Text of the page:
South Africa has launched an association for young, mainly black entrepreneurs to boost the processing and manufacturing of rough diamonds, the mines ministry said on Tuesday.
Manufacturers and middlemen who buy rough stones, polish and resell them to retailers struggle with a stronger dollar and liquidity problems, having to rely on bank loans to cover purchases until they can sell their finished goods.
Startup for black entrepreneurs
Launched at the first South African Diamond Indaba, the South African Young Diamond Beneficiators' Guild aims to help startups led by mainly black entrepreneurs to cut and polish diamonds.
The government in Africa's second largest economy is pushing to revitalize industrial capacity by encouraging companies to process or add value to minerals — a process referred to as "beneficiation" locally — before exporting them.
Processing diamonds could help ease unemployment which stands at around 25 percent, although analysts say this is higher.
Global diamond demand growth has declined over the last few years owing to slower interest from China. Mining companies have slashed output in response as they also battle rising costs.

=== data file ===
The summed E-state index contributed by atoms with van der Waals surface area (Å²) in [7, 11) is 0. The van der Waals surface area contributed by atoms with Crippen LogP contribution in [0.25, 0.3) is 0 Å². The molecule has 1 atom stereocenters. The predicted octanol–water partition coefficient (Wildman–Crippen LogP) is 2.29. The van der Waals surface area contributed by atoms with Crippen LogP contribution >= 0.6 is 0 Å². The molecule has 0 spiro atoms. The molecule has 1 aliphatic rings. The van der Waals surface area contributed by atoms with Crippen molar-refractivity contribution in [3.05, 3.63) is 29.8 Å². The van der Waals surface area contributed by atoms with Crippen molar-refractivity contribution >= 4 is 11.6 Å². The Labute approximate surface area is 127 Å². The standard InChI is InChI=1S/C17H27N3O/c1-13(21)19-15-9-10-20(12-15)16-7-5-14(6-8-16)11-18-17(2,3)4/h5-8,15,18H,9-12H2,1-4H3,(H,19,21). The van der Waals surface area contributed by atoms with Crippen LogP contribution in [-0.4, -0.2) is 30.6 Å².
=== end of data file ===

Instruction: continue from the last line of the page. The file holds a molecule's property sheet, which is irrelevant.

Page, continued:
South Africa's diamond manufacturing industry now employs about 200 workers from a peak of 4,500 about 20 years ago, losing ground in Africa to Botswana, the ministry and industry players said.
Cutting red tape
"South Africa has been muscled out of its status as the world diamond destination. We have to re-capture that legacy," Dolly Mokgatle, chairperson of the diamond mining conference said.
Mining in South Africa contributes about 7 percent to the gross domestic product and is the world's fifth largest producer of rough diamonds.
President of the World Federation of Diamond Bourses Ernst Blom told delegates that processing of the precious metals locally had to be economically viable for companies and that South African mining industry should introduce measures such as tax incentives to attract investment.
"Enabling firms to process diamonds means costs have to be reduced on them to make it profitable for them to do so," he said, adding that South Africa had to cut the red tape related to diamond mining and to align costs with global peers.